MIT and Princeton currently cost a bit more than $82,000 per year (not including flights or health insurance). However, prices are likely to go up about 5% per year or so. By your senior year you might well exceed $100,000 per year if you include travel and health insurance.
However, the cost is not the only issue. If you have the money, then it is not the main issue. The main issue is that even though you are very well qualified academically to attend, your chances for admissions is in the low single digit percentages, and is probably not all that much better than 1%. The main issue here is not that there is anything at all wrong with your application. The problem is that between 80% and 85% of other applicants are also very well qualified to attend. Neither of these excellent universities has anything even remotely close to enough spots to accept all of their academically qualified applicants. I just attended my 50th reunion at MIT (I was a math major) and the total number of undergraduate students has not changed much since I was there – the number of applications has however grown a great deal.
One reason that I mentioned McGill above is that it will be vastly more affordable. Four years at McGill would likely cost a bit less than one year at MIT or Princeton. However, an equally big or perhaps bigger issue is that admissions in Canada is predictable. Your chances of admissions are excellent at McGill. I am not sure whether I would call it a safety, but it is close. Montreal is also an excellent location to spend four years. All instruction is in English, with the exception being classes whose purpose is to teach a different language. While Montreal is majority French, the area around McGill and Concordia (the two universities are very close to each other) is almost entirely bilingual. My French is rather weak. If I go into pretty much any store or restaurant around McGill and start to speak French they will almost always immediately break into English. You will also hear conversations in the area that just switch back and forth between English and French in mid-sentence. I guess that is just a normal part of la vie à Montréal. Other parts of Canada (outside of Quebec) will be almost entirely English speaking (there are a few exceptions) and the cost of university will be somewhere between US costs and Quebec costs (since outside of Quebec you would pay as an international student rather than as a French student). However admissions is also quite predictable and very likely at Toronto or other Canadian universities.
One difference between European and US universities is that in the US it is relatively straightforward to change majors, and students take classes in a wider variety of subjects. At MIT you do not even choose your major until the end of your freshman year (during freshman year I took classes that would have been appropriate for a major in any of math, physics, or mechanical engineering). Universities in Canada are closer to the US model. Changing majors is relatively common in Canada as well. Universities in Canada however have somewhere fewer “general education” requirements compared to the US (at least in my experience) so that you can take courses in a wide range of subjects, or if you prefer you could instead take more courses in your major.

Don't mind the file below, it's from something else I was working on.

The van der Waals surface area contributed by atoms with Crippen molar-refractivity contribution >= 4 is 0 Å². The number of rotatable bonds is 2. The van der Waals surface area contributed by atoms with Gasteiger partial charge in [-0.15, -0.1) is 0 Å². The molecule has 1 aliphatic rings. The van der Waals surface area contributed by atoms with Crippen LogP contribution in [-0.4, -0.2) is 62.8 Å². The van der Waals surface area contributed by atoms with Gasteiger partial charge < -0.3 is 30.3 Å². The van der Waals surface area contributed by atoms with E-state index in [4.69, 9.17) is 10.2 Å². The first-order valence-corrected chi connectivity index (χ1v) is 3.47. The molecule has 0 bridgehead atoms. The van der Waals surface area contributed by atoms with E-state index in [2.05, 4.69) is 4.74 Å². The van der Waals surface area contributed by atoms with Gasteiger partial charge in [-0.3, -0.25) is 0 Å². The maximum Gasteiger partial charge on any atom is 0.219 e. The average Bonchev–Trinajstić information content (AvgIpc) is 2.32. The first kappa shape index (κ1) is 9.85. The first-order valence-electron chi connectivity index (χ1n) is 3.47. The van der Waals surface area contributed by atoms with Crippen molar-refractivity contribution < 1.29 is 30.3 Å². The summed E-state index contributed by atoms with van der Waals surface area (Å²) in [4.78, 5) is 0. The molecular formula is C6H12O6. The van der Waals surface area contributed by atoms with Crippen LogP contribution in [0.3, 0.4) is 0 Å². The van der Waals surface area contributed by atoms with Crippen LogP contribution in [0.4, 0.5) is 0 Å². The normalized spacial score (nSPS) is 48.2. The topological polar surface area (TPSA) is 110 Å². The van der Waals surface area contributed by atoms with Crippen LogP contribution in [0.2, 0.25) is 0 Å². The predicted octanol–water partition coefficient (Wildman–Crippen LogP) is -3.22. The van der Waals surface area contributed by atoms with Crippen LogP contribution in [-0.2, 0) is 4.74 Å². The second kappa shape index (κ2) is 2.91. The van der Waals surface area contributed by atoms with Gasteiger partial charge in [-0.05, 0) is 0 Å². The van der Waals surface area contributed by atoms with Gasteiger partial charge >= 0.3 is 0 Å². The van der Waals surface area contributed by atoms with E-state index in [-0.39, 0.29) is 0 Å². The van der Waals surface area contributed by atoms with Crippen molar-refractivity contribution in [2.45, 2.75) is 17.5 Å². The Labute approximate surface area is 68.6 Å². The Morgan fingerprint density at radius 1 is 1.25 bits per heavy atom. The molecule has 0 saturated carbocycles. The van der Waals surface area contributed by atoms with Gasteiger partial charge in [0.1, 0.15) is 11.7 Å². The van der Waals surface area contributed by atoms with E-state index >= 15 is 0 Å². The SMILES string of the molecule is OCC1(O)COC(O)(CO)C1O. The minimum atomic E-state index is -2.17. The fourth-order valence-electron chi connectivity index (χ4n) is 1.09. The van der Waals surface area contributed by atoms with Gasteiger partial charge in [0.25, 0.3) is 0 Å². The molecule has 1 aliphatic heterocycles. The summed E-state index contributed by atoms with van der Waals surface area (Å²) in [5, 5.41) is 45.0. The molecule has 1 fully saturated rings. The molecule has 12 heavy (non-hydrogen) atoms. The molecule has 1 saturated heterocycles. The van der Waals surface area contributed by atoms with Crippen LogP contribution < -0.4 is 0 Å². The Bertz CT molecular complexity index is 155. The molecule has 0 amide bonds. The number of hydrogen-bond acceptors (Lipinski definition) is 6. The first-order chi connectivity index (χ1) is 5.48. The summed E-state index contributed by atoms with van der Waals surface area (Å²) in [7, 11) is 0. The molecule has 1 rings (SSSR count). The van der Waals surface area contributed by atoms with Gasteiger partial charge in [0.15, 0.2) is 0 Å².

If you do get accepted to MIT or Princeton, and if you decide to go there, then you should definitely attend the welcome reception for international students. You will be amazed at who you will meet. I walked away from this reception thinking “How did I get accepted here?”. The international applicants to MIT and Princeton, even the ones who are rejected, include quite a few amazing people.
I do not think that you are lacking in any department at all. The issue is just that admissions at MIT and Princeton (or Harvard or Stanford, both of which are also exceptional for mathematics) is just that hard and that unpredictable.
In terms of ECs, “following your passion” is indeed the right thing to do (assuming that your passion takes you in a constructive and reasonably safe direction).
At universities in the US you will be competing with international students for admissions. However, both domestic and international applicants to MIT, Princeton, and comparable universities includes quite a few students who have indeed followed their passion and done very well.
By the way, you should Google “applying sideways MIT admissions” and read the blog that this takes you to. In terms of ECs, it recommends that you do what is right for you, and do it very well. This is what I did and it did get me admitted to MIT. It sounds like this is what you did also. However, it is also what many other students do. It works for some of us in terms of getting us into MIT (or Princeton). However, it works for a much wider range of students in terms of getting them into a university that is a good fit for them, and also in terms of giving them the freedom to have done whatever it is that was right for them.